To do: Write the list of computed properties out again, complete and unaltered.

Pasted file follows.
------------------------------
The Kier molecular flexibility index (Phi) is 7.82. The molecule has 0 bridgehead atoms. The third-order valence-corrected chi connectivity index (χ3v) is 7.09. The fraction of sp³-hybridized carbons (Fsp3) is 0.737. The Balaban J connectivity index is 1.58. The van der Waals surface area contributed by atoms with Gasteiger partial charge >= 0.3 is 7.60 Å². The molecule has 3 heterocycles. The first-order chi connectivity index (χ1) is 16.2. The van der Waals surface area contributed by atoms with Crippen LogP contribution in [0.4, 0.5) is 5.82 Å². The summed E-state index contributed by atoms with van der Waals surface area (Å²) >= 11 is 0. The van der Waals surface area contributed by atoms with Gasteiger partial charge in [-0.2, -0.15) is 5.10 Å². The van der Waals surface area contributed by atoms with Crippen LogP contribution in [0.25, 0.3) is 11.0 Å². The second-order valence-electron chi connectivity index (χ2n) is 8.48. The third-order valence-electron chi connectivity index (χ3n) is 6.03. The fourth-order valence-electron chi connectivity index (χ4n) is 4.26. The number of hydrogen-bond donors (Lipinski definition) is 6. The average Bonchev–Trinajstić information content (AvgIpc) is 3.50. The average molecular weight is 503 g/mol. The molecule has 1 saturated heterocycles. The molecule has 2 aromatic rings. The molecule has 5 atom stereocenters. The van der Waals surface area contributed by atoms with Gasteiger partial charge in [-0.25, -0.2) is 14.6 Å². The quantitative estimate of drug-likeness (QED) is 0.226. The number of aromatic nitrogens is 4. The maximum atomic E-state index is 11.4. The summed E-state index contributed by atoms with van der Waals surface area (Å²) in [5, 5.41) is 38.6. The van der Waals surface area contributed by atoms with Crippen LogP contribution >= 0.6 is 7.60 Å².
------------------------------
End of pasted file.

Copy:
The Kier molecular flexibility index (Phi) is 7.82. The molecule has 0 bridgehead atoms. The third-order valence-corrected chi connectivity index (χ3v) is 7.09. The fraction of sp³-hybridized carbons (Fsp3) is 0.737. The Balaban J connectivity index is 1.58. The van der Waals surface area contributed by atoms with Gasteiger partial charge >= 0.3 is 7.60 Å². The molecule has 3 heterocycles. The first-order chi connectivity index (χ1) is 16.2. The van der Waals surface area contributed by atoms with Crippen LogP contribution in [0.4, 0.5) is 5.82 Å². The summed E-state index contributed by atoms with van der Waals surface area (Å²) >= 11 is 0. The van der Waals surface area contributed by atoms with Gasteiger partial charge in [-0.2, -0.15) is 5.10 Å². The van der Waals surface area contributed by atoms with Crippen LogP contribution in [0.25, 0.3) is 11.0 Å². The second-order valence-electron chi connectivity index (χ2n) is 8.48. The third-order valence-electron chi connectivity index (χ3n) is 6.03. The fourth-order valence-electron chi connectivity index (χ4n) is 4.26. The number of hydrogen-bond donors (Lipinski definition) is 6. The average Bonchev–Trinajstić information content (AvgIpc) is 3.50. The average molecular weight is 503 g/mol. The molecule has 1 saturated heterocycles. The molecule has 2 aromatic rings. The molecule has 5 atom stereocenters. The van der Waals surface area contributed by atoms with Gasteiger partial charge in [-0.25, -0.2) is 14.6 Å². The quantitative estimate of drug-likeness (QED) is 0.226. The number of aromatic nitrogens is 4. The maximum atomic E-state index is 11.4. The summed E-state index contributed by atoms with van der Waals surface area (Å²) in [5, 5.41) is 38.6. The van der Waals surface area contributed by atoms with Crippen LogP contribution >= 0.6 is 7.60 Å².